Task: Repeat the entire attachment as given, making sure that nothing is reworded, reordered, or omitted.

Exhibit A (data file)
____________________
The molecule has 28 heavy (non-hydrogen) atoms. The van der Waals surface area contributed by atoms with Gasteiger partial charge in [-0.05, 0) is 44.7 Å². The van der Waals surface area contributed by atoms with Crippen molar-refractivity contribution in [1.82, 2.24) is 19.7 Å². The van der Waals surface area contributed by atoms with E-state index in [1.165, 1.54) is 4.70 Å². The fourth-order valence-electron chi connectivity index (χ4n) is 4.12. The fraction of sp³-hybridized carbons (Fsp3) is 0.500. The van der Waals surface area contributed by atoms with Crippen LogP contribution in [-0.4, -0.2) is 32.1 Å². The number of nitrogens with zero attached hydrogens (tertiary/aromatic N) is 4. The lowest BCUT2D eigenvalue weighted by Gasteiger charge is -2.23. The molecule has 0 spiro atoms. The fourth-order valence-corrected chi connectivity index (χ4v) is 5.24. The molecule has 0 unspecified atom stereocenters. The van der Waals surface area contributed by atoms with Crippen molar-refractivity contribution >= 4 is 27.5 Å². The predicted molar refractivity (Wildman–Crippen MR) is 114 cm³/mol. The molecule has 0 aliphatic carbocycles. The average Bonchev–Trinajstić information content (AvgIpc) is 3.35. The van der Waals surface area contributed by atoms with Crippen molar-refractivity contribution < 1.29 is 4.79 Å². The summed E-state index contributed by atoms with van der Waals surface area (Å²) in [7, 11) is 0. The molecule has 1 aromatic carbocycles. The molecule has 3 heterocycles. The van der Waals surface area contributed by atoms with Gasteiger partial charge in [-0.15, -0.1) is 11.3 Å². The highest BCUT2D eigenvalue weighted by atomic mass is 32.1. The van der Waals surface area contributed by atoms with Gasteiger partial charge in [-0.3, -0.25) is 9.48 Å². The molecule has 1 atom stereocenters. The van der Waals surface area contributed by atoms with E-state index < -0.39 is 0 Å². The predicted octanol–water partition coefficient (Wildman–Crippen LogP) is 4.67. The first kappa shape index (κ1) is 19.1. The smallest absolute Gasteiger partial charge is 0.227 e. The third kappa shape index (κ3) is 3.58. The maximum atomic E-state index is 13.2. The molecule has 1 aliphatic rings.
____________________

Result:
The molecule has 28 heavy (non-hydrogen) atoms. The van der Waals surface area contributed by atoms with Gasteiger partial charge in [-0.05, 0) is 44.7 Å². The van der Waals surface area contributed by atoms with Crippen molar-refractivity contribution in [1.82, 2.24) is 19.7 Å². The van der Waals surface area contributed by atoms with E-state index in [1.165, 1.54) is 4.70 Å². The fourth-order valence-electron chi connectivity index (χ4n) is 4.12. The fraction of sp³-hybridized carbons (Fsp3) is 0.500. The van der Waals surface area contributed by atoms with Crippen LogP contribution in [-0.4, -0.2) is 32.1 Å². The number of nitrogens with zero attached hydrogens (tertiary/aromatic N) is 4. The lowest BCUT2D eigenvalue weighted by Gasteiger charge is -2.23. The molecule has 0 spiro atoms. The fourth-order valence-corrected chi connectivity index (χ4v) is 5.24. The molecule has 0 unspecified atom stereocenters. The van der Waals surface area contributed by atoms with Crippen molar-refractivity contribution >= 4 is 27.5 Å². The predicted molar refractivity (Wildman–Crippen MR) is 114 cm³/mol. The molecule has 0 aliphatic carbocycles. The average Bonchev–Trinajstić information content (AvgIpc) is 3.35. The van der Waals surface area contributed by atoms with Crippen molar-refractivity contribution < 1.29 is 4.79 Å². The summed E-state index contributed by atoms with van der Waals surface area (Å²) in [7, 11) is 0. The molecule has 1 aromatic carbocycles. The molecule has 3 heterocycles. The van der Waals surface area contributed by atoms with Gasteiger partial charge in [-0.15, -0.1) is 11.3 Å². The highest BCUT2D eigenvalue weighted by atomic mass is 32.1. The van der Waals surface area contributed by atoms with Gasteiger partial charge in [-0.3, -0.25) is 9.48 Å². The molecule has 1 atom stereocenters. The van der Waals surface area contributed by atoms with E-state index < -0.39 is 0 Å². The predicted octanol–water partition coefficient (Wildman–Crippen LogP) is 4.67. The first kappa shape index (κ1) is 19.1. The smallest absolute Gasteiger partial charge is 0.227 e. The third kappa shape index (κ3) is 3.58. The maximum atomic E-state index is 13.2. The molecule has 1 aliphatic rings.